Hi Mrs. NolaVette,
I have trigeminal neuropathy (not neuralgia) on one side of my face that is a sequelae from a severe eye injury that I had 8 yrs ago. The majority of my pain is in and behind my eye. And it is a result of damage to other nerves and tissue behind my eye caused by the injury, in addition to 2 autoimmune eye conditions that I have -- both of which cause pain in and around the eye. Like Dixie said, I can COMPLETELY relate to wanting to rip my eye out, because the pain is so severe...
However, my ophthalmic branch of trigeminal nerve is also affected where it emerges from the skull behind the eye. And my trigeminal neuropathy is likely due both to direct damage from the injury, and compression secondary to retrobulbar inflammation from my autoimmune diseases. It causes pain to radiate from my eye across most of the affected side of my face (forehead, over the ear/nose, and down to the upper lip). And it is especially intense when my eye pain is at it's worst.
I have not found any medications (nerve medications, opioids, etc) to be especially helpful with my pain. Hydromorphone has helped me some, but nothing earth-shaking. I do have a trigeminal nerve stimulator (same device as a spinal cord stimulator, except with leads on the ophthalmic branches of the trigeminal nerve, instead of spinal nerves). The stimulator has helped me some with the trigeminal neuropathy pain (less so with the main source of my pain, which is behind the eye). However, it also unfortunately tends to cause local muscle contractions, which limit it's use. It was more helpful to me initially, but has become less effective over time. I'm not sure if it is just because my body has "gotten used to" the stimulation, or because the muscle contractions are worse due to scar tissue formation or something of the like. I suspect that perhaps it is a bit of both.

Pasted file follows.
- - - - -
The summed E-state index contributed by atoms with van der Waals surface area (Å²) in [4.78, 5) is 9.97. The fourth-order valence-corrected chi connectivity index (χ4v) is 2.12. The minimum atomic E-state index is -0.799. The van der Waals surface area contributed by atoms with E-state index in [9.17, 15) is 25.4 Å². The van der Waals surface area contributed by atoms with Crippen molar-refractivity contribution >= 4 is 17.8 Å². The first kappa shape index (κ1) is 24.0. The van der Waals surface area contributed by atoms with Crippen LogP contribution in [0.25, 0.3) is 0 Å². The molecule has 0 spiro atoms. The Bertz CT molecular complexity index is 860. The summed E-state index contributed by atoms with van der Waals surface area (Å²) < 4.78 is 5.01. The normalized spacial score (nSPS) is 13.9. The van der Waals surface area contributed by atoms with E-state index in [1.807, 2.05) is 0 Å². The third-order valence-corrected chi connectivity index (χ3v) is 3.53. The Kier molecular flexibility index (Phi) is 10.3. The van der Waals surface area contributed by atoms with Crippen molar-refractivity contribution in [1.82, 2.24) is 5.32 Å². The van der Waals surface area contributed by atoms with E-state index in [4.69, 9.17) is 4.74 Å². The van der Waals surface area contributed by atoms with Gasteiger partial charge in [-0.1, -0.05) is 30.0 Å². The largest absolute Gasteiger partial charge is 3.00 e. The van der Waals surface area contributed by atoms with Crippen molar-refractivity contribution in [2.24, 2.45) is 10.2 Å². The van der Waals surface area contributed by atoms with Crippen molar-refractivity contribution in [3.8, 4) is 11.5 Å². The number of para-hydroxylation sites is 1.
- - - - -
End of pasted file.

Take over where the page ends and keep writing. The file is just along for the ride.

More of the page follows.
While the stimulator that I have was primarily implanted for eye pain, I do know that they are used for trigeminal neuralgia with some regularity. Actually, the neurosurgeon who implanted mine is a TN expert, who I was referred to by my neurologist. I just mention it, because perhaps it may be something to look into down the road (not a first line treatment by any means). The one thing about
nerve stimulators is that they are very personal experiences. What works one person doesn't always work for another, even if they have the exact same disease. It is something that you actually have to try before you will know whether or not it will be of any help to you. For me it was a last resort...a Hail Mary, if you will -- something that in my case, was completely experimental, and was only pursued only after exhausting ALL other less invasive options (medications, nerve blocks, etc). And it has helped, even though it is not as effective as it once was.
Unfortunately, I don't have much more to add. I'm sorry that you are suffering from this horrible disease. Although my condition is not exactly the same, I do know how awful chronic, severe facial pain can be. I hope that you are able to find some relief. If I were you, I'd be looking not just for a neurologist/neurosurgeon, but one that is particular familiar with TN. As it is a complex disease, and can be very difficult to treat. Best of luck to you!
Post Edited (skeye) : 1/2/2015 11:07:44 PM (GMT-7)